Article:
Major Scale Improvisation

Learn how to improvise using the major scale and explore how to make your own guitar solos!

View the full lesson at Major Scale Improvisation | JustinGuitar

this lesson is very fun!!

This is so much fun, I hope there will be more backing tracks in future lessons! feel like rockstar popstar SUPERSTAR :triumph:


Hi I found this backing track to play along with a wonderful way of learning to improvise, even my wife thinks I am actually getting somewhere now, are there any more to play along with?.

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Hi @Petesurf
you could consider purchasing some jam tracks?

I searched c major backing tracks in YouTube - there are a bunch!

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one of the best lesson so far! really enjoy it

This was a humbling lesson and DEFINITELY a good one. I love how Justin told us to take it LITTLE bit of strings at a time. It’s true. I have a tendency to overplay and this really allowed me to explore the scale fully

This is so fun! Is there an easy way to determine the chord progression of this track?

OMG am I the only one that wants to get up and run away :scream:This terrifies me! Can’t wait to give it a go.

Well, now that I have given it a go…who knew how much fun that was going to be. Well pleased :smiley:

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Hi Emma! You are NOT the only one! I haven’t done this module yet, and it scares me. I think it scares me more than the F chord. “F” is a physical skill; it’s hard, but I know I will eventually be able to do it. Improvisation is a creative skill, and for my entire life I have felt anxiety about being asked to do any “creative” task. BUT, I will pretend not to be afraid when I get to this one and I’ll try to go with the old “fake it till you make it” strategy.

We have a tradition around here for newcomers to drop by the #community-hub:introduce-yourself topic and tell us a little about yourself and what has influenced you to start this guitar learning journey. I encourage you to check it out. You’ll see that the other part of the tradition is for folks to give you a very warm welcome and make you feel right at home. We’re all here to support each other and share experience and advice in a judgement free zone.


This is too cool! Thanks so much, Justin!! I recorded myself on Garageband and it sounds great after a few takes. Only problem was, If I cut the backing track out and just listen to my tune, it sounds like Garbageband instead. Oh well. That being said, should the tune be able to stand on its own without the backing track?

@60sguitar Rick, that sounds great.

Why not post up a recording of your improvisation here: #all-about-your-music:audio-video-of-you-playing. You are sure to get lots of encouragement, feedback, and maybe even some suggestions to continue to develop your playing.

As for the tune standing on its own. My simplest answer would be: eventually. I can listen to somebody play just a solo without backing and enjoy it, but it may take time to develop your melodic ideas and be able to play with feel. Initially, I expect the context of the backing does make for a more pleasing overall sound.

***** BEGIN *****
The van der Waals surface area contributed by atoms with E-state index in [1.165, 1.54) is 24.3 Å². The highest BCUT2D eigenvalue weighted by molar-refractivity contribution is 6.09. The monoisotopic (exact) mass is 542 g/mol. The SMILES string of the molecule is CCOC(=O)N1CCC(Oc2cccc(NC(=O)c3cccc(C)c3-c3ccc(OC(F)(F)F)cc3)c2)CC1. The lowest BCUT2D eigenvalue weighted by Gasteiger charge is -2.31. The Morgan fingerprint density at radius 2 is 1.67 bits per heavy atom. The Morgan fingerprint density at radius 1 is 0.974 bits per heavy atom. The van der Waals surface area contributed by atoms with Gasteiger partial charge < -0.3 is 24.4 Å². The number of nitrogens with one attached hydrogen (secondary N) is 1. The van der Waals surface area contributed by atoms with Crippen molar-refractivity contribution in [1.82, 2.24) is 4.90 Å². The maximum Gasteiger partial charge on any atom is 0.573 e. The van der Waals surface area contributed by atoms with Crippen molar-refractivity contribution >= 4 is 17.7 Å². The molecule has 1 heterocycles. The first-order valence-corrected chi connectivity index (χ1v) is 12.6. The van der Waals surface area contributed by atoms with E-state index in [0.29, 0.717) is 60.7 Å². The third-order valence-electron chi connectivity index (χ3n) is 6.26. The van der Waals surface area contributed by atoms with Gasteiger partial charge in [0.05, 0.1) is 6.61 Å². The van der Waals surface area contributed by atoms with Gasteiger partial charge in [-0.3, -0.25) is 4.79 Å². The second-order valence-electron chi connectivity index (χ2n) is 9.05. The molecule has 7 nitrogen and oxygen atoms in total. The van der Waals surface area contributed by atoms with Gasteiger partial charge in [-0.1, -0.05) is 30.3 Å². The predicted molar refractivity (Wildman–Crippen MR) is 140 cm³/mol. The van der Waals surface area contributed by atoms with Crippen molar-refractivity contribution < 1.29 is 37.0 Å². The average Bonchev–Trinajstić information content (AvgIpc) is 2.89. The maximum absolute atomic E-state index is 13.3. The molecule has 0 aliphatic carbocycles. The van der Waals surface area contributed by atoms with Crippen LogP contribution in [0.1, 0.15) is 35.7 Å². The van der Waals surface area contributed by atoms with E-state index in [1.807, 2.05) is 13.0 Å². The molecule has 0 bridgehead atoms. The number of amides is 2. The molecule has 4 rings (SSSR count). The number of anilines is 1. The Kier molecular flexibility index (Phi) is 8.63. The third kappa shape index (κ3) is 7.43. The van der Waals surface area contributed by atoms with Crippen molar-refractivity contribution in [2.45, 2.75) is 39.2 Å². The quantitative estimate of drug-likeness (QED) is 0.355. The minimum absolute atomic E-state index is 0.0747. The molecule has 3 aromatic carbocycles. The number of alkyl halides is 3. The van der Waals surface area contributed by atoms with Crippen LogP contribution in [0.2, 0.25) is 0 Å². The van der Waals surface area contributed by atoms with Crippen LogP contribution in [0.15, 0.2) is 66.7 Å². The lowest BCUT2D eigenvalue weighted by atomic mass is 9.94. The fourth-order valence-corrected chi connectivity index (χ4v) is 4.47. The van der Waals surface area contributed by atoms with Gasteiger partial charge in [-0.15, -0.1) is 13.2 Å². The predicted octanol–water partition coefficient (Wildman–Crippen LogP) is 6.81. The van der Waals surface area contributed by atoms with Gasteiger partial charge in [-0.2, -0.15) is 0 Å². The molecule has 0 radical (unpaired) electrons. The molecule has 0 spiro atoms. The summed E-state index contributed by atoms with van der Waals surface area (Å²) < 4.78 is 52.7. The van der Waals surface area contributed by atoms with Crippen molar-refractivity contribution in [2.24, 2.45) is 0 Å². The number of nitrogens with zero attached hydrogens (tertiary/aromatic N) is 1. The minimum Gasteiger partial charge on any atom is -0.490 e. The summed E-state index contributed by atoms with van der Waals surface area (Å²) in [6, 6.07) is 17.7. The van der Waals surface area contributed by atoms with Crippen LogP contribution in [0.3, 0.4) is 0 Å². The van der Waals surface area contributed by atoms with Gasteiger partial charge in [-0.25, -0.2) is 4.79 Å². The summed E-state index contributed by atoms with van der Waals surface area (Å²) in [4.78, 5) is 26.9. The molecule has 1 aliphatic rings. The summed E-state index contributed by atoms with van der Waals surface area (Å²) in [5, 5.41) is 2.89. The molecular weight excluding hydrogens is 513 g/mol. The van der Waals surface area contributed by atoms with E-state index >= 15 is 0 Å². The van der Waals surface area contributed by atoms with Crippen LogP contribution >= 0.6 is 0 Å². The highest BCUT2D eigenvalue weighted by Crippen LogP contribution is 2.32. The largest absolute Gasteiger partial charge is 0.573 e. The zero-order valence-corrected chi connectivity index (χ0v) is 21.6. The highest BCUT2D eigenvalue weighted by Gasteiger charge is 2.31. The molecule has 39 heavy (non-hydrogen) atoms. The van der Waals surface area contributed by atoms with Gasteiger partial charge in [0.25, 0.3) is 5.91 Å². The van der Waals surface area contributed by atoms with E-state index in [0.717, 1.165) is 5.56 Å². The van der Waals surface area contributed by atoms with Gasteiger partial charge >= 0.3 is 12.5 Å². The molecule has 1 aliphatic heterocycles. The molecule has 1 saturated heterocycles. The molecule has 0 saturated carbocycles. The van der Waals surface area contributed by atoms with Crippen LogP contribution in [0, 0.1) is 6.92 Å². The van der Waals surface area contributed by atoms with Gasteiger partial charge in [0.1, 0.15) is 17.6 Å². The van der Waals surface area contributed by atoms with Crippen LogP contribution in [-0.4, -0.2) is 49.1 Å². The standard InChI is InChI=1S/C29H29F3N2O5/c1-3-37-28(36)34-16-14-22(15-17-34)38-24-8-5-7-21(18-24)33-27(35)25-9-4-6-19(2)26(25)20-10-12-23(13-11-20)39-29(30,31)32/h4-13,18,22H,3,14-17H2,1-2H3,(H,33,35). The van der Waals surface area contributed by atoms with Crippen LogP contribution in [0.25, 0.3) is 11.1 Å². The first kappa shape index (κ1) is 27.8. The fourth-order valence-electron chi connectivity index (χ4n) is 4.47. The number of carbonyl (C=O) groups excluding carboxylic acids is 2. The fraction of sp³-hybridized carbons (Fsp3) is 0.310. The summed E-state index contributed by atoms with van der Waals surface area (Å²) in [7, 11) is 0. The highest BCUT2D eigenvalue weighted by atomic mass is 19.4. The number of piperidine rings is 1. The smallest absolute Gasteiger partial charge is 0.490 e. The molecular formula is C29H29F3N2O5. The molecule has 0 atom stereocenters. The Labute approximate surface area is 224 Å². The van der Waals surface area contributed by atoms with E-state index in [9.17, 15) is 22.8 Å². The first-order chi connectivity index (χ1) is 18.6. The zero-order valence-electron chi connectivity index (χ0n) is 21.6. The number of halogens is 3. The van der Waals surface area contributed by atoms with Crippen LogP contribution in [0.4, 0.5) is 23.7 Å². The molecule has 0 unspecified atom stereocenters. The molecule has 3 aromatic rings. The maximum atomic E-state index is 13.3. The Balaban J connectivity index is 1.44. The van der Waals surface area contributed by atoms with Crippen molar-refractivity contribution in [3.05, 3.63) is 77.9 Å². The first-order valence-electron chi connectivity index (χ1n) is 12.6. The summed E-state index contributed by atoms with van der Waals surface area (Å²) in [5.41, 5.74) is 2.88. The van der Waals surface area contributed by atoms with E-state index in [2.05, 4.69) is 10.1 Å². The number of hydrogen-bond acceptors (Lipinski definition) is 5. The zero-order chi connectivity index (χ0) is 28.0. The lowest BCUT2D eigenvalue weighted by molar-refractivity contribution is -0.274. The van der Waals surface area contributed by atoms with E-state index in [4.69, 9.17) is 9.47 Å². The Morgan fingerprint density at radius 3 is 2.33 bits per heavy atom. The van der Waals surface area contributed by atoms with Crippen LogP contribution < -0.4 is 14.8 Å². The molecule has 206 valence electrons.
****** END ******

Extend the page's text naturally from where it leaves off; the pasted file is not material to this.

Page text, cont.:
So keep on keeping on and sure it will sound better and better.

Hi Dave,

I will go and introduce myself as you suggested.

I have now had a dabble and really enjoying it. Now have the stupid idea that I may write a song one day :joy::joy:


Hi Dave,

I have introduced myself…you will be sorry you mentioned it :rofl:

Happy playing.

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this backing track is so valuable. I found it not only useful for this lesson, but also for practicing 1564 chord progression with Am → F. Fun to play some rhythm and then solo for some bars etc.

MAAAN this is the most fun lesson so far . I wish you had a bit more demos where you show off all the amazing stuff we can make with the little we know so far. There is always this feeling of wanting to learn more as so far it’s not enough but Im curious of what crazy stuff Im capable of doing with the foundation learned thus far :slight_smile: Anyway amazing stuff, thanks so much ! I`m following the lessons here and on the app and having great fun. Vick.

I found this lesson so much fun and useful. I am working on song writing, but always go to the keyboard to write. This is the first time I found myself using the guitar and it worked. The backing track was super useful to allow me to have those breathing spaces you talked about in the lesson. Thanks for sharing this and including it in the module.

i’m confused; i seem to be finding different c major scales where they use other notes. how do i know wich one is the right one?

@Civillian1 oh-oh … are you exploring the vast interweb and finding random results that don’t follow the expected path?

If you have found anything called ‘C major scale’ it will not be using different notes. But different arrangements (patterns) of the same seven notes: C, D, E, F, G, A, B.

There are two main approaches: CAGED and 3-notes-per-string (3nps). And I strongly urge you not to go exploring them yet. I’m only mentioning them to answer your question.

Starting with the open position C major scale used in this lesson, on a 22-fret guitar, there are 9 versions of the CAGED patterns. Plus there are seven 3nps patterns. Just disregard all of this for now. Learn and use only one where you are. That’s it. Just one. Enjoy and make music with it.

Cheers :smiley:
| Richard_close2u | JustinGuitar Official Guide & Moderator